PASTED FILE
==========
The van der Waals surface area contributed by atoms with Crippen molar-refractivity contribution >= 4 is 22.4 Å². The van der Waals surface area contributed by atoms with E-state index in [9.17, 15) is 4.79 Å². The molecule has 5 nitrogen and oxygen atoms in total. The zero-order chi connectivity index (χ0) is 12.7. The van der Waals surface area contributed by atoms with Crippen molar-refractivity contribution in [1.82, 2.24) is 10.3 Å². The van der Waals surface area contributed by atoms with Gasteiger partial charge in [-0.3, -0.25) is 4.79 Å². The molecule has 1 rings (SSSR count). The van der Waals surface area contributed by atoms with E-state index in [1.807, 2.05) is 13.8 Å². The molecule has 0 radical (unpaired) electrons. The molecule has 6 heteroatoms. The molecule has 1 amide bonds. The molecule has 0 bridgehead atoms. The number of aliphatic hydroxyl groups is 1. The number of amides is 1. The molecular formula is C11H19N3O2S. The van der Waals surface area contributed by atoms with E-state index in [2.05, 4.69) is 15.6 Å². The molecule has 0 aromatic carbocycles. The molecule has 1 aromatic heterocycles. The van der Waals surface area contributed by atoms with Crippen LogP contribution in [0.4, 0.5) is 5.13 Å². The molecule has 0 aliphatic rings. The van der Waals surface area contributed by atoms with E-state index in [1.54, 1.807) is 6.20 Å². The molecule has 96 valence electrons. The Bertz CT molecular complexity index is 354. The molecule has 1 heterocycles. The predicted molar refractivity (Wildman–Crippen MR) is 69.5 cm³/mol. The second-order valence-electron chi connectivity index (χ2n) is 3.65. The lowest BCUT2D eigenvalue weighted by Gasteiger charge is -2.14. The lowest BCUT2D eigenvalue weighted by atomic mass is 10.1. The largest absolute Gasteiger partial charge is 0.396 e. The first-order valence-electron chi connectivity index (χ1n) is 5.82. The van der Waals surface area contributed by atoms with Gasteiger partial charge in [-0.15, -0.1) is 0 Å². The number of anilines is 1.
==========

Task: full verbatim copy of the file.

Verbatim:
The van der Waals surface area contributed by atoms with Crippen molar-refractivity contribution >= 4 is 22.4 Å². The van der Waals surface area contributed by atoms with E-state index in [9.17, 15) is 4.79 Å². The molecule has 5 nitrogen and oxygen atoms in total. The zero-order chi connectivity index (χ0) is 12.7. The van der Waals surface area contributed by atoms with Crippen molar-refractivity contribution in [1.82, 2.24) is 10.3 Å². The van der Waals surface area contributed by atoms with Gasteiger partial charge in [-0.3, -0.25) is 4.79 Å². The molecule has 1 rings (SSSR count). The van der Waals surface area contributed by atoms with E-state index in [1.807, 2.05) is 13.8 Å². The molecule has 0 radical (unpaired) electrons. The molecule has 6 heteroatoms. The molecule has 1 amide bonds. The molecule has 0 bridgehead atoms. The number of aliphatic hydroxyl groups is 1. The number of amides is 1. The molecular formula is C11H19N3O2S. The van der Waals surface area contributed by atoms with E-state index in [2.05, 4.69) is 15.6 Å². The molecule has 0 aromatic carbocycles. The molecule has 1 aromatic heterocycles. The van der Waals surface area contributed by atoms with Crippen LogP contribution in [0.4, 0.5) is 5.13 Å². The molecule has 0 aliphatic rings. The van der Waals surface area contributed by atoms with E-state index in [1.54, 1.807) is 6.20 Å². The molecule has 96 valence electrons. The Bertz CT molecular complexity index is 354. The molecule has 1 heterocycles. The predicted molar refractivity (Wildman–Crippen MR) is 69.5 cm³/mol. The second-order valence-electron chi connectivity index (χ2n) is 3.65. The lowest BCUT2D eigenvalue weighted by Gasteiger charge is -2.14. The lowest BCUT2D eigenvalue weighted by atomic mass is 10.1. The largest absolute Gasteiger partial charge is 0.396 e. The first-order valence-electron chi connectivity index (χ1n) is 5.82. The van der Waals surface area contributed by atoms with Gasteiger partial charge in [-0.15, -0.1) is 0 Å². The number of anilines is 1.